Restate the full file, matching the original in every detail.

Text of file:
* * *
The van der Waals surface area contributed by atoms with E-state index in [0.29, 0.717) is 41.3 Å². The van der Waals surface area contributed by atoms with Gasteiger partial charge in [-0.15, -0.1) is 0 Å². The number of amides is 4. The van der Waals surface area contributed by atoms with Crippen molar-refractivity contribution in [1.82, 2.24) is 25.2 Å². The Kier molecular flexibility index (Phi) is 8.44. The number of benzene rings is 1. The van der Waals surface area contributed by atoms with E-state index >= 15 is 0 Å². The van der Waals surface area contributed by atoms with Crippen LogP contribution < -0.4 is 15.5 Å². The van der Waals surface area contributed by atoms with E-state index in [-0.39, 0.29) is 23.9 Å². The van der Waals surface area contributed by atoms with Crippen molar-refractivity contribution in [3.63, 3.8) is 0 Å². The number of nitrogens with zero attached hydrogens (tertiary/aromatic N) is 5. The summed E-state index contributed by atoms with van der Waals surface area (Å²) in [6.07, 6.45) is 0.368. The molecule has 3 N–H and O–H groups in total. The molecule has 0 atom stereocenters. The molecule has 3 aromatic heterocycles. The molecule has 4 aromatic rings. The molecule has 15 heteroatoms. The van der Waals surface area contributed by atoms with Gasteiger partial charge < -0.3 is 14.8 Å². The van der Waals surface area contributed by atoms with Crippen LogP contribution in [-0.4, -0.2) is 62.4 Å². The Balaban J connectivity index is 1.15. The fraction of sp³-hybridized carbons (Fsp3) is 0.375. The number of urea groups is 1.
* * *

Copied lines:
The van der Waals surface area contributed by atoms with E-state index in [0.29, 0.717) is 41.3 Å². The van der Waals surface area contributed by atoms with Gasteiger partial charge in [-0.15, -0.1) is 0 Å². The number of amides is 4. The van der Waals surface area contributed by atoms with Crippen molar-refractivity contribution in [1.82, 2.24) is 25.2 Å². The Kier molecular flexibility index (Phi) is 8.44. The number of benzene rings is 1. The van der Waals surface area contributed by atoms with E-state index >= 15 is 0 Å². The van der Waals surface area contributed by atoms with Crippen LogP contribution < -0.4 is 15.5 Å². The van der Waals surface area contributed by atoms with E-state index in [-0.39, 0.29) is 23.9 Å². The van der Waals surface area contributed by atoms with Crippen molar-refractivity contribution in [3.63, 3.8) is 0 Å². The number of nitrogens with zero attached hydrogens (tertiary/aromatic N) is 5. The summed E-state index contributed by atoms with van der Waals surface area (Å²) in [6.07, 6.45) is 0.368. The molecule has 3 N–H and O–H groups in total. The molecule has 0 atom stereocenters. The molecule has 3 aromatic heterocycles. The molecule has 4 aromatic rings. The molecule has 15 heteroatoms. The van der Waals surface area contributed by atoms with Gasteiger partial charge < -0.3 is 14.8 Å². The van der Waals surface area contributed by atoms with Crippen LogP contribution in [-0.4, -0.2) is 62.4 Å². The Balaban J connectivity index is 1.15. The fraction of sp³-hybridized carbons (Fsp3) is 0.375. The number of urea groups is 1.